The Genesis of the GATT

By Petros C. Mavroidis, Douglas A. Irwin & Alan O. Sykes

{Cambridge University Press: 2008}

Winter 2009

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The Genesis of the GATT, by Columbia Law School Professor Petros C. Mavroidis, Dartmouth College Professor Douglas A. Irwin, and Stanford Law School Professor Alan O. Sykes, discusses the economic logic behind the development of the General Agreement on Tariffs and Trade (GATT). It is the first in a series sponsored by The American Law Institute that explores the foundations of world trade law as found in the GATT and other World Trade Organization agreements.

The GATT, the immediate predecessor to the WTO, was created to reduce tariffs and other trade barriers and to develop a commercial agreement on trade practices among its affiliated countries. In their book, the authors examine what the historical record indicates about the GATT framers’ objectives, as well as how the provisions of the GATT evolved through international meetings and drafts. The book notes that the two main framers of the GATT were the United Kingdom and the United States, and that developing countries’ influence was noticeable only after the mid-1950s. The authors acknowledge that an underlying purpose of the GATT was to expand international trade, thereby promoting world prosperity and serving as a vehicle for maintaining world peace. However, the framers of the GATT were mindful of the costs of achieving such far-reaching objectives and were not willing to disproportionately allocate the costs of achieving them.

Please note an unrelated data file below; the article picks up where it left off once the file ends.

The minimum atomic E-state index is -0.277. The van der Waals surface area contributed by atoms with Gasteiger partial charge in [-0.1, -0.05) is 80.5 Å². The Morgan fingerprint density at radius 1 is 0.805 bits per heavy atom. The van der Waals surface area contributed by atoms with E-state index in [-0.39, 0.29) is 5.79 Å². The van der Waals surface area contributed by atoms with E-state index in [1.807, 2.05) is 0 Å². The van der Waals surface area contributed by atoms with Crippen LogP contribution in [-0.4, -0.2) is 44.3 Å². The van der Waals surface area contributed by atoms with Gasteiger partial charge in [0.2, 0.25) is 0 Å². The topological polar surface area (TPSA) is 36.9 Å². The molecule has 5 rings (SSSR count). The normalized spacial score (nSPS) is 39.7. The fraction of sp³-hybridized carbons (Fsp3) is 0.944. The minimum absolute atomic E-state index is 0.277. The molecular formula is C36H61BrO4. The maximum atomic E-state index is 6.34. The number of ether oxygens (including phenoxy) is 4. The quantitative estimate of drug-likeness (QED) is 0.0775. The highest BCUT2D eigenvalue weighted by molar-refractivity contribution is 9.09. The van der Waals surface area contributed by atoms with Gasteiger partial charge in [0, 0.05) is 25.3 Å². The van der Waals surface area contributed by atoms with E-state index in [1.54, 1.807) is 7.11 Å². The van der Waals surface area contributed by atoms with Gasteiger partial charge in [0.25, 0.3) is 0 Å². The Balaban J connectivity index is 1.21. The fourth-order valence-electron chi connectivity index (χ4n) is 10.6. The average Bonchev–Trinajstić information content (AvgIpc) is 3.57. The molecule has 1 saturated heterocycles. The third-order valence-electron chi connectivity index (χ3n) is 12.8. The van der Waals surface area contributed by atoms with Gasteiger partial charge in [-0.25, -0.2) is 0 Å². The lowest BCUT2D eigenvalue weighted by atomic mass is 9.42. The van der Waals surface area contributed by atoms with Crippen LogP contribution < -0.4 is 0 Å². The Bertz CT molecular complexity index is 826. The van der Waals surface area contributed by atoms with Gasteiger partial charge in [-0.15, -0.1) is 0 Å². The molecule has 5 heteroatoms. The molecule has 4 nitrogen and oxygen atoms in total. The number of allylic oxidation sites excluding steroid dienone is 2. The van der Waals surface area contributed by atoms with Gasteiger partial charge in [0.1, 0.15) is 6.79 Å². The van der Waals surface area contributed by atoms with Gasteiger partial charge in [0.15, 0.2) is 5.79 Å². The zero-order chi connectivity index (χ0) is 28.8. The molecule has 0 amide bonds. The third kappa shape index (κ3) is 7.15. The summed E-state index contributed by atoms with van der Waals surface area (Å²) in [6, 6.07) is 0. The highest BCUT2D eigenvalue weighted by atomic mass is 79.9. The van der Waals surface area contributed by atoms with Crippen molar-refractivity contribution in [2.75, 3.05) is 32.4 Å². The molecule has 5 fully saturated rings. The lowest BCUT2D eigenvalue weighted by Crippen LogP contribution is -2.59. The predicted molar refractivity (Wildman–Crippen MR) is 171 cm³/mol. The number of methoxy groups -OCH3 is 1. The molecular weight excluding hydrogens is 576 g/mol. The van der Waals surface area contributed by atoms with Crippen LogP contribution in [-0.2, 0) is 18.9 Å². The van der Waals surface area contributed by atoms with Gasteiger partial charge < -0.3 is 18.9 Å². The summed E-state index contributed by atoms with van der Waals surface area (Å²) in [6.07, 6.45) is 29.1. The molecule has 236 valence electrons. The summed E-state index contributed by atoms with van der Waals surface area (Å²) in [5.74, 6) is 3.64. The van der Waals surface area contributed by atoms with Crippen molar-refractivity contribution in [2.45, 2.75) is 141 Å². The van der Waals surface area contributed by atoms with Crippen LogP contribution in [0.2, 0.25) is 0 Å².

In this volume, Mavroidis, the Law School’s Edwin B. Parker Professor of Foreign & Comparative Law, Irwin, and Sykes set the stage for subsequent volumes that will delve deeper into the economic logic behind the GATT.
 

Photographed by Ian Allen

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